Working Smarter Tip #3: Jobsite Organization

Taking the time to plan, scrutinize, and map out more efficient ways to tackle sites will pay off in the long run.

TLC - The Landscape Company in Mesa, AZ, develops color-coded mowing-route maps.
TLC - The Landscape Company in Mesa, AZ, develops color-coded mowing-route maps.

Hundreds of landscape companies have participated in the Working Smarter Training Challenge. Through this year-long training series, each has found ways to improve systems and processes—in the shop, in the field, and even in the office.

Maps save time. JLS Landscape & Sprinkler in Sedalia, CO, has adopted a new appreciation for organization. “We looked at everything, from our shop to our trucks, and mapped everything out,” says owner John Reffel. “Doing so has helped us save a ton of time in the morning and evening.” Maintenance crews are now on the road 60% faster in the morning, according to Reffel.

Maintenance crews have also been able to shave time off of jobsites—by 15% in many cases. “We’ve put a lot of time into improving our equipment training,” Reffel says. “We’ve also spent time mapping out each property, looking for better and more efficient ways to service them.” Crew leaders have played an integral role in identifying these process improvements and creating this standard work.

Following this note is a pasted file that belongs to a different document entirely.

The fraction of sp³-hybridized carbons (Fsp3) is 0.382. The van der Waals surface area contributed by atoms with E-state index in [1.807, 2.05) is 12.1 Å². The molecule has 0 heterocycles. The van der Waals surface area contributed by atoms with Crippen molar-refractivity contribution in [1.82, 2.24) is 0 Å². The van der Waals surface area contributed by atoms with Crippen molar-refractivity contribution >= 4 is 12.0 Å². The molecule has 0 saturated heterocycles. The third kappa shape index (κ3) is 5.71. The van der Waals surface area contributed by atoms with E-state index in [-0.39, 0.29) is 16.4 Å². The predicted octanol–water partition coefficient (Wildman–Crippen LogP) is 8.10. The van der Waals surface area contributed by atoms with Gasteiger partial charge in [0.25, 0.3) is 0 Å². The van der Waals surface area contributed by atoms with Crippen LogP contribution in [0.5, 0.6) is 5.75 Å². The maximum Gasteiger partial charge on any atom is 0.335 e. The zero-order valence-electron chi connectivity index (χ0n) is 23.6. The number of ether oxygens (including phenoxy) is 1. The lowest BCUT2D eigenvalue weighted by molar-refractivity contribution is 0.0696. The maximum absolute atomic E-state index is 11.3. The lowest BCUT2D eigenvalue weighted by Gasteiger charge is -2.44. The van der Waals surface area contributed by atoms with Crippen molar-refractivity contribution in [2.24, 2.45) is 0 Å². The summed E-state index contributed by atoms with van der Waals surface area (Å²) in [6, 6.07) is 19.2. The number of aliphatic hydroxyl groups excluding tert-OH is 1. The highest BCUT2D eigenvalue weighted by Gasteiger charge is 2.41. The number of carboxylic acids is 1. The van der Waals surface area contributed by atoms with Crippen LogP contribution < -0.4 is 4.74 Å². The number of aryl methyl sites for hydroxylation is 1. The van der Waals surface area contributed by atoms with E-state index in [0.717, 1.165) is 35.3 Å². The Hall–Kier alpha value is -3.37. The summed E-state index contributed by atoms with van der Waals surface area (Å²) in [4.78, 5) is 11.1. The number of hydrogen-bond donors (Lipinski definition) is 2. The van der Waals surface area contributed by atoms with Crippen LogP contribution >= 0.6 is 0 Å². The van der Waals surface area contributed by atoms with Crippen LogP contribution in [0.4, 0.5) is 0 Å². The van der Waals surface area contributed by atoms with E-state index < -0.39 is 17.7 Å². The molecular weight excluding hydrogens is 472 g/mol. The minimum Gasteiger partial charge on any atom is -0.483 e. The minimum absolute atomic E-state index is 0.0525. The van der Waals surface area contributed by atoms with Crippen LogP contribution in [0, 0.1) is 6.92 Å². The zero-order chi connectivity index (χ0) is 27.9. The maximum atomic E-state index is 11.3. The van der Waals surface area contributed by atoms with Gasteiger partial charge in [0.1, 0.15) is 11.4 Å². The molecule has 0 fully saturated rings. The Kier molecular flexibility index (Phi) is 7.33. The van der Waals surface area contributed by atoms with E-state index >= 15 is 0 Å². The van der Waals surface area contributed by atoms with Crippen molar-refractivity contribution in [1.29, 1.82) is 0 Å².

TLC - The Landscape Company in Mesa, AZ, develops color-coded maps which highlight the most efficient mowing patterns on a property. David Spector, company owner, says the maps have helped to reduce man-hours by a third in some cases.

For JLS, mapping and creating standard work has also been key in snow removal. More detailed site instructions are given to each crew, and trucks/plows are inspected before and after each snow event to make sure they remain in good working order. “Now we’re training our sub-contractors on standard work, hoping that if we can pass onto them what we have learned, they will also become more profitable, and in turn, make us even more profitable.”

Perfect stripes vs. too much turning. Carpenter & Costin in Rutland, VT, naturally wants to do as good a job as possible on maintenance accounts, but has made some hard decisions when it comes to striping. “When striping our lawns, we always went for the most visual impact from the road,” says president Russ Marsan. “But we were having to turn around all the time, sometimes 50 times on a property. Now we’ve altered our mowing patterns and only have to turn around, say, five times. This is a huge efficiency gain and the lawns still look great.”